RSI announces the world’s most powerful cadmium telluride solar modules
July 11, 2013
The availability of low-cost, large-area CdTe panels coupled with localized manufacturing partners hastens the widespread achievement of grid parity for utility scale solar, the company says.
Conventional cadmium telluride (CdTe) modules measure just 0.72 square meters, a limitation that stems from the use of high temperature CdTe deposition processes.
CdTe is used to make thin film solar cells, among the lowest-cost types of solar cell. CdTe was pioneered by BP and is now led by First Solar. The main competing technology is crystalline silicon (c-Si).
In a play to outdo First Solar, RSI has now developed a proprietary tool and low-temperature process, known as Rapid Efficient Electroplating on Large-areas (REEL), that both speeds the plating step and eliminates constraints on CdTe panel area
“RSI’s breakthrough is that we use electroplating rather than vacuum deposition to create the CdTe layer,” Paul Fox, RSI Vice President of Corporate Development, explained to KurzweilAI.
“Because the processing temperature is low, it is gentle to the glass and we can use large glass sheets that are 2–3 times the size of First Solar’s.”
Achieving ‘grid parity’
The cost of solar panels has fallen a tremendous amount in recent years as PV technology follows the learning curve. This fall in prices has led to an explosion in PV installations, although most are still subsidized in some way.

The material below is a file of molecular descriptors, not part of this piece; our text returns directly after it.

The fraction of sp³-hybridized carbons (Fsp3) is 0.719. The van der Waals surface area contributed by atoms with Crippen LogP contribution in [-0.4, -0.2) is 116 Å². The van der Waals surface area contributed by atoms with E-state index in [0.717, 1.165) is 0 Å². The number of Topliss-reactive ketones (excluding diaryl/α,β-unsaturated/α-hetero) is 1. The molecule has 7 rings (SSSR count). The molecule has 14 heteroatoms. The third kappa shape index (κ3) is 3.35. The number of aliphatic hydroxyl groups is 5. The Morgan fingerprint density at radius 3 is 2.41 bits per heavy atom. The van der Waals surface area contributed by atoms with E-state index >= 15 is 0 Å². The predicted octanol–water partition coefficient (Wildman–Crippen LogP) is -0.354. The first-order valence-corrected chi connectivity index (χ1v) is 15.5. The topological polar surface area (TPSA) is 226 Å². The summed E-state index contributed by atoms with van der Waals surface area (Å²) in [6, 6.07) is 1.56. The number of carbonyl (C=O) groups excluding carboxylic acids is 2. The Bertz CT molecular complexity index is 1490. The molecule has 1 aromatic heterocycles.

Right now, manufacturing costs of PV panels are around 60–70 cents per Watt. Unfortunately, current PV technologies are approaching a plateau at around 40–50 cents per Watt, said Fox “We need to drive down the cost of the panels (measured in $ per Watt) to achieve widespread grid parity. (“Grid parity” is when the price of renewable electricity equals the price of fossil fuel based electricity.)
The availability of low-cost, large-area CdTe panels developed by RSI coupled with a business model that leverages regional manufacturing partners promises to break through this plateau and enable costs lower than 40 cents per Watt by 2014, said Fox. “In the future those costs may fall by half again. Somewhere along that ride we will hit the tipping point.”
“When we founded the company we recognized that in thin-film, you needed larger panel sizes with higher power outputs, in addition to efficiency, to truly differentiate against silicon,” said said RSI Co-founder and President Kurt Weiner. “We’ve achieved both at RSI.”
RSI has been developing low cost electroplating processes since 2009. RSI is now offering a “virtual turnkey” manufacturing capability to a single licensee in each major region of the world.